Notwithstanding the good claim to their province which the Dutch had established by discovery and occupancy, the government of Great Britain, basing its claim to the same territory on Cabot's discovery (1498), the patent to the London and Plymouth companies (1606), and the patent to the Council for New England (1620), contended that the Dutch were intruders.
At his call, delegates from Massachusetts, Plymouth, Connecticut and Maryland met in New York City with delegates from New York on the 1st of May 1690 to consider concerted action against the enemy, and although the expedition which they sent out was a failure it numbered 855 men, New York furnishing about one-half the men, Massachusetts one of the two commanders and Connecticut the other.
Petroleum springs have been tapped near New Plymouth.
There were in its early years six distinct settlements - Auckland, Wellington, Nelson, New Plymouth, Canterbury and Otago - between which communication was for several years irregular and infrequent.
Other bands of company's settlers in like manner landed at Nelson, Wanganui and New Plymouth, to be met with the news that the British government would not recognize the company's purchases.
In American history the name " Pilgrims " is applied to the earliest settlers of the colony of Plymouth, Massachusetts, and more specifically to the first company of emigrants, who sailed in the " Mayflower " in 1620.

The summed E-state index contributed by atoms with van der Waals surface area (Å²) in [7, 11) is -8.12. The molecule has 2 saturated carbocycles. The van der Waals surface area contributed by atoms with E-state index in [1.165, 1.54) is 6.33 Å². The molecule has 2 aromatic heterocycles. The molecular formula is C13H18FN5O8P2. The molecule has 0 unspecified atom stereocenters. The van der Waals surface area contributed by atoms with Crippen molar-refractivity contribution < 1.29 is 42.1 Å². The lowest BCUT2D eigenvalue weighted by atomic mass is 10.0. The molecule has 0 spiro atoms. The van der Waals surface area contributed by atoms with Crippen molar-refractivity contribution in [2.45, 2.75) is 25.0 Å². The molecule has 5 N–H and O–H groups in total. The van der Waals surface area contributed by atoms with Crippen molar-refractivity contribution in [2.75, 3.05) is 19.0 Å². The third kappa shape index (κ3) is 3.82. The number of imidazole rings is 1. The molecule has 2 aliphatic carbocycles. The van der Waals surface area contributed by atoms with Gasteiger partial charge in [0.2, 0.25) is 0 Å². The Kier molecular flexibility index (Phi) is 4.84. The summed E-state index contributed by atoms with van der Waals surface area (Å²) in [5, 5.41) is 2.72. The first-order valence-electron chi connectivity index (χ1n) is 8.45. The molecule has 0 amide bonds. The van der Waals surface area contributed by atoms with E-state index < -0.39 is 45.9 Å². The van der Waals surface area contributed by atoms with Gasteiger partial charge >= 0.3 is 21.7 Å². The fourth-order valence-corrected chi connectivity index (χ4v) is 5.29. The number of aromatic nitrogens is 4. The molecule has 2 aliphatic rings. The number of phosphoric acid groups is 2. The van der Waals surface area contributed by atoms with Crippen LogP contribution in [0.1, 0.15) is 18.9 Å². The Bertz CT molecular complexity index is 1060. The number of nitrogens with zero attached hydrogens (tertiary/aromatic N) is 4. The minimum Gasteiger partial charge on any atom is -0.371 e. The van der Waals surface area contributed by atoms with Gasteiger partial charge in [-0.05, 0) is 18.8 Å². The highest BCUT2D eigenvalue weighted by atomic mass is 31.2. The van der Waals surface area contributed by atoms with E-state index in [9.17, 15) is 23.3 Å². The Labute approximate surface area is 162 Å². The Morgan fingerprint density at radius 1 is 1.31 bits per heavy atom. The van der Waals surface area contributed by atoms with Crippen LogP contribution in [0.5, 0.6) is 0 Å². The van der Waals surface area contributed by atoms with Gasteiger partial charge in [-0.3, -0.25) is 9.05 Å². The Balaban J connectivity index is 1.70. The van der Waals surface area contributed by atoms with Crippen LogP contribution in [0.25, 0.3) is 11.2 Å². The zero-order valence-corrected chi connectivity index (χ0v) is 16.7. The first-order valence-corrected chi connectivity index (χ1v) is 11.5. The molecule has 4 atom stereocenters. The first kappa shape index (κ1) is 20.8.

They sailed from Delftshaven late in July 1620, from Southampton on the 5th of August, from Plymouth on the 6th of September, and late in December 1620 founded the colony of Plymouth, Massachusetts.
See Massachusetts; Plymouth, and Mayflower.
His parents were Quakers, and he himself for many years was in communion with the (Darbyite) Plymouth Brethren, but afterwards became a Presbyterian.
He died at Plymouth on the 24th of April 1875.
The great girder bridges over the Menai Strait and at Saltash near Plymouth, erected in the middle of the i 9th century, were entirely of wrought iron, and subsequently wrought iron girder bridges were extensively used on railways.
Brunel adopted this principle for the Saltash bridge near Plymouth, built soon after the Britannia bridge.
In Milwaukee are St John's Roman Catholic Cathedral and All Saints Protestant Episcopal Cathedral - the city is the see of a Roman Catholic archbishopric (established in 1892) and of a Protestant Episcopal bishopric. Among other church structures are Plymouth Congregational, Westminster Presbyterian, Church of Gesu (Roman Catholic) and Trinity Lutheran.